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History

The Birth of Crime Stoppers

Michael Carmen was a University of New Mexico student who was working at a gas station in Albuquerque in July, 1976. He was only two weeks away from marrying his high school sweetheart. On the night he was killed, he was working an extra shift because one of his friends needed the night off.

On that fateful Friday night, two men robbed Michael's gas station and then—for no apparent reason—fired a shotgun blast from less than 10 feet into his abdomen. Remarkably, Michael lived for more than four hours after the shooting. Several times he tried to tell detectives who it was that shot him, but he didn't have the strength. He died on the operating table without being able to make a dying declaration.

Detective Greg MacAleese was one of the detectives working that case. The murder seemed so senseless, and Detective MacAleese told Michael's mother that he would bring his killers to justice. And yet, after six weeks of trying to piece evidence together to solve the murder, they were no closer to a solution than they were the night he was killed.

Detective Greg MacAleese had the wild idea of asking the TV station to reenact the crime and broadcast it. Detective MacAleese approached the general manager of KOAT-TV in Albuquerque and asked if they could reenact the crime for one of their newscasts.

The reasoning for reenacting the crime was simple. There was an eyewitness to Michael's murder somewhere in the community. The only logical approach was to use the media to find that witness. A reenactment of the crime might be able to trigger the memory of a potential eyewitness, someone who might have seen part of the crime committed but not understood what he or she was witnessing.

IT WORKED! On September 8, 1976, the first crime reenactment was broadcast on the news. The next morning a young man called and said that he had watched the newscast and remembered some very important information. The case was solved. The ones responsible were subsequently apprehended and convicted. In addition, police received information that solved a handful of other local crimes. Local business people and citizens quickly volunteered their time, talent, and money to give birth to Crime Stoppers.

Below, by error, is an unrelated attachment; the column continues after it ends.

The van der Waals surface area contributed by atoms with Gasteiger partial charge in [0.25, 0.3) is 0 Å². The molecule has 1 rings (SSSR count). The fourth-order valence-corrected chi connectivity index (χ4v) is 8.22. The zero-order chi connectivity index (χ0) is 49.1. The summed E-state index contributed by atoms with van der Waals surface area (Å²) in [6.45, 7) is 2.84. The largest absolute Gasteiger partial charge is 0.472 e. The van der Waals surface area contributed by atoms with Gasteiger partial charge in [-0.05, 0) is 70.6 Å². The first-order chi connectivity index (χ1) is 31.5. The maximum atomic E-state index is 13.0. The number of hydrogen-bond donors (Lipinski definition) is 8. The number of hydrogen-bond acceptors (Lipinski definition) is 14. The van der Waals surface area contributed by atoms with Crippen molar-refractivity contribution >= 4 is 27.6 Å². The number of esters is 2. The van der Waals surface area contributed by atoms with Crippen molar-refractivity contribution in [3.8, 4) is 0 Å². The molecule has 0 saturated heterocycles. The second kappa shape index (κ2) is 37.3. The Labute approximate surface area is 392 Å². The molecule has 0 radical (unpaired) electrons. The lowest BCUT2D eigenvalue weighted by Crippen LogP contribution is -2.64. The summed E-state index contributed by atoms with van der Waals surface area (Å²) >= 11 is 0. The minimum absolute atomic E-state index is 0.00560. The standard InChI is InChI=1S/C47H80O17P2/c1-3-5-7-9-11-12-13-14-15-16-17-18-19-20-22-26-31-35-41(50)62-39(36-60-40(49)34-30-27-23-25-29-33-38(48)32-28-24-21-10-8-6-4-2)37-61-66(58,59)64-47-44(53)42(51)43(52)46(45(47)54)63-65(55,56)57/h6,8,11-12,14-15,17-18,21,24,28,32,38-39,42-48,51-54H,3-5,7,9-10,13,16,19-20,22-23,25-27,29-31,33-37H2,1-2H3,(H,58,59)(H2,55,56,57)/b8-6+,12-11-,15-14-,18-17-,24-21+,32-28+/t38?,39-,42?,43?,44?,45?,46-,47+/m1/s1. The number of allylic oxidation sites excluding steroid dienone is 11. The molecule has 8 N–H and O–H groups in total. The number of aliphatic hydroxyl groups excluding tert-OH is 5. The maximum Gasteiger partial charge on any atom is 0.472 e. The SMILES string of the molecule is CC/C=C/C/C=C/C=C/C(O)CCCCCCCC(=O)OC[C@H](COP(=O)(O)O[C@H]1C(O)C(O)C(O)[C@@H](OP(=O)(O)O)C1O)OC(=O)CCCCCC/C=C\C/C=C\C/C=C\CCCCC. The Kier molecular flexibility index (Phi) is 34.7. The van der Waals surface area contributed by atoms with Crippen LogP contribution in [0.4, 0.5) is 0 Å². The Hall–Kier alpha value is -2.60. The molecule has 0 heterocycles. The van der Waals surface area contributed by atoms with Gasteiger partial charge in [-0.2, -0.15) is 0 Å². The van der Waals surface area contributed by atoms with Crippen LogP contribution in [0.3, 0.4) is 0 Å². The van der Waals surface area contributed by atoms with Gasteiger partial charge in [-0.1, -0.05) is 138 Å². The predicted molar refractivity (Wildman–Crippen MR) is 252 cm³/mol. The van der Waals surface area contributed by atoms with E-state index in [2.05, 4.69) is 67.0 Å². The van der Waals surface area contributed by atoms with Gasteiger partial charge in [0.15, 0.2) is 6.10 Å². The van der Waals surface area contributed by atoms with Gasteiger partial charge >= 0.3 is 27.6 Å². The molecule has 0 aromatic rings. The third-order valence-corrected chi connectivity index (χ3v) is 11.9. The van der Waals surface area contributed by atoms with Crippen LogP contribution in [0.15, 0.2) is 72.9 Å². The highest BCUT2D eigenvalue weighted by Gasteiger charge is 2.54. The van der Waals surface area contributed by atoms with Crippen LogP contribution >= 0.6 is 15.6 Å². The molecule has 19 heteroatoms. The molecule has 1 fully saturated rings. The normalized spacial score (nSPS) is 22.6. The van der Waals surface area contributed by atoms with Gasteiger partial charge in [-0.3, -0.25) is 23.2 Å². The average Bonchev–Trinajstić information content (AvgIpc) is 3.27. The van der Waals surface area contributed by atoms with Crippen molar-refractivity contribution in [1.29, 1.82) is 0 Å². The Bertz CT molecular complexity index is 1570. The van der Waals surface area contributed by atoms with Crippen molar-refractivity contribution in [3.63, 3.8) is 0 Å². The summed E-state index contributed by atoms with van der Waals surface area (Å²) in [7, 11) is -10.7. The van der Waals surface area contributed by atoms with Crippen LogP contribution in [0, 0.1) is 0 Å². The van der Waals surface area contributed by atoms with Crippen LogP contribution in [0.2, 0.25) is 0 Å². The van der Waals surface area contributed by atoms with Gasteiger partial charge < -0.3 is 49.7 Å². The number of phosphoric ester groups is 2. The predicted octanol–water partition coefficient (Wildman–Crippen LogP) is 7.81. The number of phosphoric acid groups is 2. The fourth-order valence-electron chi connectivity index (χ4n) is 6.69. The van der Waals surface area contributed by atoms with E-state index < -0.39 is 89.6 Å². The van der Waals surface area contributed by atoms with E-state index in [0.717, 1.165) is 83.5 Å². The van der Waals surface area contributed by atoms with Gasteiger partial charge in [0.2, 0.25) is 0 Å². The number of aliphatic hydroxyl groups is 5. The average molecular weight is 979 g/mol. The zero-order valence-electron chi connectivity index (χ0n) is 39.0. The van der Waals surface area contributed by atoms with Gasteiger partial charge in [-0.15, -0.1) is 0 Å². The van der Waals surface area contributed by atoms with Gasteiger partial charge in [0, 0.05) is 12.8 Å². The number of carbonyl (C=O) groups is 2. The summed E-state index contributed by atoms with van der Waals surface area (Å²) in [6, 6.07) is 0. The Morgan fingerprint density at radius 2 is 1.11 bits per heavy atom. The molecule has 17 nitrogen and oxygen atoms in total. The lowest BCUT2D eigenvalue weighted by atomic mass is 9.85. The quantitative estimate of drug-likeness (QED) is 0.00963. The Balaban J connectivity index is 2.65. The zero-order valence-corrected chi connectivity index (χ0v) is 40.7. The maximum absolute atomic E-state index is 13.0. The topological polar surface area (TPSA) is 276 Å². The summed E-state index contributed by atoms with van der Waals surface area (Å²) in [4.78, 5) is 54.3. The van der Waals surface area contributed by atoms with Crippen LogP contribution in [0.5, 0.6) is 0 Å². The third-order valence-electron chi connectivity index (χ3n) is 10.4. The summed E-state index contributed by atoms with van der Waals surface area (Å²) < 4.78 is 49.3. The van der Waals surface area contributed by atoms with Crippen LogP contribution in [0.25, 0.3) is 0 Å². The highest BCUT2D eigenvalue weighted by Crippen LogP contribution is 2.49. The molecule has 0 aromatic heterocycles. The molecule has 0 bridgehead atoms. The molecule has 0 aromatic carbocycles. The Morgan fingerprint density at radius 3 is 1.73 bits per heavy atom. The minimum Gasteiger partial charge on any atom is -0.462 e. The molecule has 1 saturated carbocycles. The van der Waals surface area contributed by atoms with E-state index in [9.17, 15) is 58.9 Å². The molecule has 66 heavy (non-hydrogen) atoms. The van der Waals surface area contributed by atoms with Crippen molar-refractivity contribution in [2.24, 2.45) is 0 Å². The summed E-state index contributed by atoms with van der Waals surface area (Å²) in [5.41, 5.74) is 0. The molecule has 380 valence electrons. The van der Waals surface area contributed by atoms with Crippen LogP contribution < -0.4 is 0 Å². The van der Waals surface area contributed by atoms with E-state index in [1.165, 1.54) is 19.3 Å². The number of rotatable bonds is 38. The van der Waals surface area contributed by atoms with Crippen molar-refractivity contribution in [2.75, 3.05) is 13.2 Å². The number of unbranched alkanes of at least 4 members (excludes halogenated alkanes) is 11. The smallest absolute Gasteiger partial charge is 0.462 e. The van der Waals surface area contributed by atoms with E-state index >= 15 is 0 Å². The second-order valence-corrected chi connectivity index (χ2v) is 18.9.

Spotlight

Sex Offenses

Bounmy Sidouang
In April of 2017, Ceres Police Detectives began investigating a case of child molestation. During their investigation, they discovered that the suspect, identified as Bounmy Jeff Sidouang 45 Yrs. of Modesto, was sending inappropriate text messages to a 14 yr old female. The texting lead to an inappropriate relationship that lasted approximately six months when it was discovered by a family member. Bounmy Sidouang has avoided investigators and it is possible he may have fled the area. He was last known to drive a black Honda or Acura style vehicle with out of states plates. Bounmy Sidouang has a violent criminal history and should not be approached. If you have information on the whereabouts of Bounmy Jeff Sidouang, please contact Detective Julio Amador at (209) 538-5729 or (209) 652-0340 or your local law enforcement agency.

Larceny/Theft

Ceres Police Department

Sex Offenses

Robert Piatt
Stanislaus County Sheriff's Detectives are looking to locate this individual. Robert Shane Piatt, 58 years old, has warrants for continuous sexual abuse of children under the age of 14 years old and under the age of 10 years old. Piatt was last seen driving a 70's model Dodge Executive Motor Home, white with green trim, like the one pictured. Piatt is known to frequent the Keyes, Modesto and Oakdale area.